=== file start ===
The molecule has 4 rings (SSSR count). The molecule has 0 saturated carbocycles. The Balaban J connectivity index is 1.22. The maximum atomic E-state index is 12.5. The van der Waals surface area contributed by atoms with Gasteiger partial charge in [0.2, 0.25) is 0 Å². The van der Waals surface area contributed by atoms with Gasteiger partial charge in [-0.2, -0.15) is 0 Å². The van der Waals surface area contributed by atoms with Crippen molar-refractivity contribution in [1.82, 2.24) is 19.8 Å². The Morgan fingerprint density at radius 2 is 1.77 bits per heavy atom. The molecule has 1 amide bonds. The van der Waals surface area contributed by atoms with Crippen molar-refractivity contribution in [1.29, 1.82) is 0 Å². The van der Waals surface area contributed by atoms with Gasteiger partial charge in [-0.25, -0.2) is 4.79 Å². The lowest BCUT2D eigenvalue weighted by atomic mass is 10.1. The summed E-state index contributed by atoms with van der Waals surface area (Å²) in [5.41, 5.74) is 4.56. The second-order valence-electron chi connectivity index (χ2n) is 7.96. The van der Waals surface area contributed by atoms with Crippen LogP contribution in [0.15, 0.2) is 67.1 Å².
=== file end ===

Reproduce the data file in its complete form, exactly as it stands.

The molecule has 4 rings (SSSR count). The molecule has 0 saturated carbocycles. The Balaban J connectivity index is 1.22. The maximum atomic E-state index is 12.5. The van der Waals surface area contributed by atoms with Gasteiger partial charge in [0.2, 0.25) is 0 Å². The van der Waals surface area contributed by atoms with Gasteiger partial charge in [-0.2, -0.15) is 0 Å². The van der Waals surface area contributed by atoms with Crippen molar-refractivity contribution in [1.82, 2.24) is 19.8 Å². The Morgan fingerprint density at radius 2 is 1.77 bits per heavy atom. The molecule has 1 amide bonds. The van der Waals surface area contributed by atoms with Crippen molar-refractivity contribution in [1.29, 1.82) is 0 Å². The van der Waals surface area contributed by atoms with Gasteiger partial charge in [-0.25, -0.2) is 4.79 Å². The lowest BCUT2D eigenvalue weighted by atomic mass is 10.1. The summed E-state index contributed by atoms with van der Waals surface area (Å²) in [5.41, 5.74) is 4.56. The second-order valence-electron chi connectivity index (χ2n) is 7.96. The van der Waals surface area contributed by atoms with Crippen LogP contribution in [0.15, 0.2) is 67.1 Å².